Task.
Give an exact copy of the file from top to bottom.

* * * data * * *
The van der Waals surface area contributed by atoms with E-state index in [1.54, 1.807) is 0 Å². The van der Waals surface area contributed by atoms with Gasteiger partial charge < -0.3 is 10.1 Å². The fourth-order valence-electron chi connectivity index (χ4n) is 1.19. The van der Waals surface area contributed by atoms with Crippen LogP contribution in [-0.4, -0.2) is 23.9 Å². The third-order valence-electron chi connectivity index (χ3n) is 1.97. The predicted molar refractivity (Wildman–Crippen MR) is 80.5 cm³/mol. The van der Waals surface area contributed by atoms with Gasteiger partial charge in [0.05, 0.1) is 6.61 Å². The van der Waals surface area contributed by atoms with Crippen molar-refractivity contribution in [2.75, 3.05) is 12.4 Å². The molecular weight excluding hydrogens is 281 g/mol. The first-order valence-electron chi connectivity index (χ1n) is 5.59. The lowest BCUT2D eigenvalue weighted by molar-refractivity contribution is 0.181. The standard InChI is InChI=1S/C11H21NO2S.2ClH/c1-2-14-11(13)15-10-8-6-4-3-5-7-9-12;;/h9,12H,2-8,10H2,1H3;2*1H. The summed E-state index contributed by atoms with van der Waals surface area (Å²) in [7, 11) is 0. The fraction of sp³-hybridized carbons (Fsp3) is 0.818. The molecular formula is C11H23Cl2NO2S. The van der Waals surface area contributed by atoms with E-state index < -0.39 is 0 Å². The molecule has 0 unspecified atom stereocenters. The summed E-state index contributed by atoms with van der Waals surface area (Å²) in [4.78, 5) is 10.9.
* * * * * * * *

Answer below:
The van der Waals surface area contributed by atoms with E-state index in [1.54, 1.807) is 0 Å². The van der Waals surface area contributed by atoms with Gasteiger partial charge < -0.3 is 10.1 Å². The fourth-order valence-electron chi connectivity index (χ4n) is 1.19. The van der Waals surface area contributed by atoms with Crippen LogP contribution in [-0.4, -0.2) is 23.9 Å². The third-order valence-electron chi connectivity index (χ3n) is 1.97. The predicted molar refractivity (Wildman–Crippen MR) is 80.5 cm³/mol. The van der Waals surface area contributed by atoms with Gasteiger partial charge in [0.05, 0.1) is 6.61 Å². The van der Waals surface area contributed by atoms with Crippen molar-refractivity contribution in [2.75, 3.05) is 12.4 Å². The molecular weight excluding hydrogens is 281 g/mol. The first-order valence-electron chi connectivity index (χ1n) is 5.59. The lowest BCUT2D eigenvalue weighted by molar-refractivity contribution is 0.181. The standard InChI is InChI=1S/C11H21NO2S.2ClH/c1-2-14-11(13)15-10-8-6-4-3-5-7-9-12;;/h9,12H,2-8,10H2,1H3;2*1H. The summed E-state index contributed by atoms with van der Waals surface area (Å²) in [7, 11) is 0. The fraction of sp³-hybridized carbons (Fsp3) is 0.818. The molecular formula is C11H23Cl2NO2S. The van der Waals surface area contributed by atoms with E-state index < -0.39 is 0 Å². The molecule has 0 unspecified atom stereocenters. The summed E-state index contributed by atoms with van der Waals surface area (Å²) in [4.78, 5) is 10.9.